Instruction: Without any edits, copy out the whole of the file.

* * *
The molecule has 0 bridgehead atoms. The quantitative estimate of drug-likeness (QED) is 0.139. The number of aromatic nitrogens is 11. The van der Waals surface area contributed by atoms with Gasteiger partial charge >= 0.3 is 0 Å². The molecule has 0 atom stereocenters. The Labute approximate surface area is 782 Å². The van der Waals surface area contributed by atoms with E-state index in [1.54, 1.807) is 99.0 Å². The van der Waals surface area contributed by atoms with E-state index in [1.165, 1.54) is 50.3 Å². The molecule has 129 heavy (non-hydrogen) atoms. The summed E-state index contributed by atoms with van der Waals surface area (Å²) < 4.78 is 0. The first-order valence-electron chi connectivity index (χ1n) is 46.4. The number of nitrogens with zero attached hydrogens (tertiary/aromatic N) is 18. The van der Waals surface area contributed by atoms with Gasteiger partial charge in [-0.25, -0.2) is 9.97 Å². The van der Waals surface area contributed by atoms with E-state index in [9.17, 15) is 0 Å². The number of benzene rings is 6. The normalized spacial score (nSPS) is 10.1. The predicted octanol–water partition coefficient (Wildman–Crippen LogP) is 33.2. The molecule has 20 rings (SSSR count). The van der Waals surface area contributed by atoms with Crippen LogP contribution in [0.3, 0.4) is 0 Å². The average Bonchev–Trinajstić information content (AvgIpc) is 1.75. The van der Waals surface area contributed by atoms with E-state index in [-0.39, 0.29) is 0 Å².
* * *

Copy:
The molecule has 0 bridgehead atoms. The quantitative estimate of drug-likeness (QED) is 0.139. The number of aromatic nitrogens is 11. The van der Waals surface area contributed by atoms with Gasteiger partial charge >= 0.3 is 0 Å². The molecule has 0 atom stereocenters. The Labute approximate surface area is 782 Å². The van der Waals surface area contributed by atoms with E-state index in [1.54, 1.807) is 99.0 Å². The van der Waals surface area contributed by atoms with E-state index in [1.165, 1.54) is 50.3 Å². The molecule has 129 heavy (non-hydrogen) atoms. The summed E-state index contributed by atoms with van der Waals surface area (Å²) < 4.78 is 0. The first-order valence-electron chi connectivity index (χ1n) is 46.4. The number of nitrogens with zero attached hydrogens (tertiary/aromatic N) is 18. The van der Waals surface area contributed by atoms with Gasteiger partial charge in [-0.25, -0.2) is 9.97 Å². The van der Waals surface area contributed by atoms with E-state index in [9.17, 15) is 0 Å². The number of benzene rings is 6. The normalized spacial score (nSPS) is 10.1. The predicted octanol–water partition coefficient (Wildman–Crippen LogP) is 33.2. The molecule has 20 rings (SSSR count). The van der Waals surface area contributed by atoms with Crippen LogP contribution in [0.3, 0.4) is 0 Å². The average Bonchev–Trinajstić information content (AvgIpc) is 1.75. The van der Waals surface area contributed by atoms with E-state index in [-0.39, 0.29) is 0 Å².